Adults aged 35-54, raising children under 18, and caring for their aging parents are considered the Sandwich Generation.
Balancing raising children, employment, and aging parents can leave those who fall into this category feeling overextended, experiencing extreme stress, and struggling with caring for themselves.
Needing to provide care for aging parents can be sudden and unexpected. Care needs can arise from an incident, a hospitalization, a fall, or a recent diagnosis. Preparing for the dual Caregiver role can be challenging when it is unplanned.
Here are a few tips from the American Psychological Association that can help you manage the stress of dual caregiving.
Recognize how you deal with stress
Find healthy ways to manage stress
Ask for professional support
Knowing what causes you stress and how you respond to that stress is the first step in combating it. Healthy coping mechanisms and professional support can help reduce the stress and anxiety you may experience in caring for your parents and children.
Communication is another crucial key. Once you have identified stresses, coping mechanisms, and professional support, talk to the necessary family members (siblings, partner, etc.) and present their role in supporting you in your Caregiver journey.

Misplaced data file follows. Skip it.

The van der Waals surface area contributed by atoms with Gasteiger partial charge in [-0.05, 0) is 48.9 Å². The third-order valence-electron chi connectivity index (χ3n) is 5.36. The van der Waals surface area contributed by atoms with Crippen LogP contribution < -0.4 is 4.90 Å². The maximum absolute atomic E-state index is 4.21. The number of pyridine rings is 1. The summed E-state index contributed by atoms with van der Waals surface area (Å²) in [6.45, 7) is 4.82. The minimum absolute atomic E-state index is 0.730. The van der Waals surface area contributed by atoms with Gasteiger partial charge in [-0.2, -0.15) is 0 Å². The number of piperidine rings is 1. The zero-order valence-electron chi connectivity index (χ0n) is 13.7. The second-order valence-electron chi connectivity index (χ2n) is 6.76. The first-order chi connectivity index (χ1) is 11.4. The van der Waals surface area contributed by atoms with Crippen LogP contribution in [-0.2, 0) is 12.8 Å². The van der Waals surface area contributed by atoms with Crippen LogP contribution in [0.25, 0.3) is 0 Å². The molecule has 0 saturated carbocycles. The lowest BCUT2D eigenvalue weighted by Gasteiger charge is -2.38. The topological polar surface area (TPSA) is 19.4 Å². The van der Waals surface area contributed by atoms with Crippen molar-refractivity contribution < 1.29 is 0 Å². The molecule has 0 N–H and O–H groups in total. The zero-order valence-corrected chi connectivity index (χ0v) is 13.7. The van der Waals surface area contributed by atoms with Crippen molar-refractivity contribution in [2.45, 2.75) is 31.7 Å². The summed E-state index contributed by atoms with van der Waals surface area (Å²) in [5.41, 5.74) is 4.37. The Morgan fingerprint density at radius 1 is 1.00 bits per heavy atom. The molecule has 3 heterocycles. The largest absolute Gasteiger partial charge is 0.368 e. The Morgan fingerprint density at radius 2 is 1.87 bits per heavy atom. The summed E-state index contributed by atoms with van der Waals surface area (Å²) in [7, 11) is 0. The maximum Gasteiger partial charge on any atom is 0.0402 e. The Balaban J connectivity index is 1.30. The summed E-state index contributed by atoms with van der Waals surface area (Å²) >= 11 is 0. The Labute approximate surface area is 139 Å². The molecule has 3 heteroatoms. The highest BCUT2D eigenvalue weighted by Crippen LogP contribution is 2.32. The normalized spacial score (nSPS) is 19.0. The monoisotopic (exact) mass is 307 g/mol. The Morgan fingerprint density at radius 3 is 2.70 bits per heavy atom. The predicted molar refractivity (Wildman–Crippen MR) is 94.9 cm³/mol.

Being a Caregiver doesn’t mean having to do everything alone. You can’t pour from an empty cup, and having a support system ensures that your loved one’s needs and yours are met.
Note: The VirtuALZ blog (FYI) is strictly a news and information website about Alzheimer’s Disease and Related Dementias and life over 60. It does not provide medical advice, diagnosis, or treatment. This content is not intended to be a substitute for professional medical advice, diagnosis, or treatment. Always seek the advice of your physician or another qualified health provider with any questions you may have regarding a medical condition. Never disregard professional medical advice or delay seeking it because of something you have read on this website. The VirtuALZ Blog (FYI) is intended to spark discussion about issues pertaining to Alzheimer’s disease.